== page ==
Those savings levels appear daunting, but if this couple is willing and able to cobble together the remaining $30,400 from a combination of savings, pension and part-time employment, “then they should be able to reasonably maintain their same standard of living into their retirement years,” Palmer says.
|Social Security (%)||39||36||23||17||14|
|Private and employer sources (%)||38||42||61||69||74|
|Private and employer sources (annual $)||
|Savings needed for 50% probability of not outliving assets (27 years)||
|Savings needed for 95% probability of not outliving assets (38 years)||
|This assumes one wage earner who retires at age 65 with a nonworking spouse who retires at age 62. Social Security includes payments made to both spouses. It also assumes average annual investment returns of 7.8 percent with a standard deviation of 10.7 percent.|
Other factors to consider
It pays to control taxes. In 2009, when a married couple 65 or older files jointly, they are entitled to increase their standard deduction by $2,200 for a total of $13,600. In that situation, most people who have less than $100,000 in income will pay less federal income tax if they take the standard deduction than they will if they itemize deductions. Taking the standard deduction eliminates any advantage to carrying a mortgage. It also makes living where state and property taxes are low even more attractive because you can take the standard deduction no matter what.
Get rid of debt. Paying off the house gives a retired homeowner the option of taking out a reverse mortgage. Historically, housing has increased in value faster than inflation has risen. Inflation erodes income in later life, so the possibility of taking a reverse mortgage down the road can provide insurance against coming up short. Yes, you can take a reserve mortgage if you still owe on a mortgage. It’s one way to pay it off.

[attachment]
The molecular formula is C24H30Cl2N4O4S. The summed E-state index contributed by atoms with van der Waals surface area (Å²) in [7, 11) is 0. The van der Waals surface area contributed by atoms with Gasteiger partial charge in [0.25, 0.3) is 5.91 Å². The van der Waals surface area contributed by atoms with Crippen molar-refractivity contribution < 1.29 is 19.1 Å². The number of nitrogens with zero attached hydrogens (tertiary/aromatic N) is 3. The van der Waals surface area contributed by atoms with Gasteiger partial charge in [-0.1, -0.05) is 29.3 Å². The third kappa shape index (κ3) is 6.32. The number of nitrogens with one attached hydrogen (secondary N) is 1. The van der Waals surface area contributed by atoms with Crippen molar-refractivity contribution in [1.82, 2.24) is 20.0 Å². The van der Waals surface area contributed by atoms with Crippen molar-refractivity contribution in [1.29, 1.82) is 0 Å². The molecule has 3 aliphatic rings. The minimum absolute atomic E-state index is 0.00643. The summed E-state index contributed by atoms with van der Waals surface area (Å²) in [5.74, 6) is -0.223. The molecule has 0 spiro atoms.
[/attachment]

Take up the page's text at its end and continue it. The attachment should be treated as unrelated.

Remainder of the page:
Staying healthy is the wild card. Palmer says calculations assume that you won’t have health care costs that are higher than average. Buying long-term care insurance can take a bite out of monthly income, but it could pay off in the end. No one can predict when a debilitating illness will hit.
Should you delay retirement?
It is a particularly bad idea to retire if you will find it necessary to immediately begin taking money from savings right after you suffer market losses. Moshe A. Milevsky, professor of finance at York University in Ontario, Canada, explains how it works.
If you take 9 percent out of your $100,000 portfolio every year (or $750 a month) beginning at age 65 and your portfolio earns 7 percent per year, your nest egg will be exhausted by the time you are just past your 86th birthday.
If you don’t earn a steady 7 percent return on your money, the situation can get worse. If, for instance, you start taking out money in a year when the market loses 13 percent in the first 12 months, then the market gains 7 percent the next year and in the third year jumps up 27 percent, trouble comes quicker. While it may seem like your savings would have fully recovered with such generous returns, the age at which you run out of money drops in this scenario to 81 — five years sooner than it would have if there had been a steady 7 percent return.
|Return sequence||Age at which money runs out||+/- months|
|+7%, +7%, +7% …||86.50||—|
|+7, -13%, +27% …||83.33||-38|
|+7%, +27%, -13% …||89.50||+36|
|-13%, +7%, +27% …||81.08||-65|
|+27%, +7%, -13% …||94.92||+101|
The wisdom proffered by most financial advisers is to take out no more than 4 percent of savings in the first year, then increase that amount annually by the inflation rate. If you have $100,000 in savings, you can take out $4,000 the first year ($333 a month) and $4,120 the second year.
Professor Spitzer, who studied various theories of calculating withdrawals of retirement income, recommends that retirees who face the reality of an uncertain economy should recalculate withdrawals from their retirement accounts at regular intervals. He suggests limiting withdrawals to 4 percent for the first five years, with no increase for inflation, and then recalculating. Even if the total amount has declined, the number of years that you’ll need money also will have decreased. “But if the market comes back with a vengeance,” Spitzer says, you may find yourself mathematically able to give yourself a significant raise.
In the meantime, continuing to work at least part time can make up the shortfall.
But don’t make employment your only retirement plan. In a retirement confidence study, the Society of Actuaries determined that 40 percent of people retire earlier than they planned because of their health or because they just can’t find employment.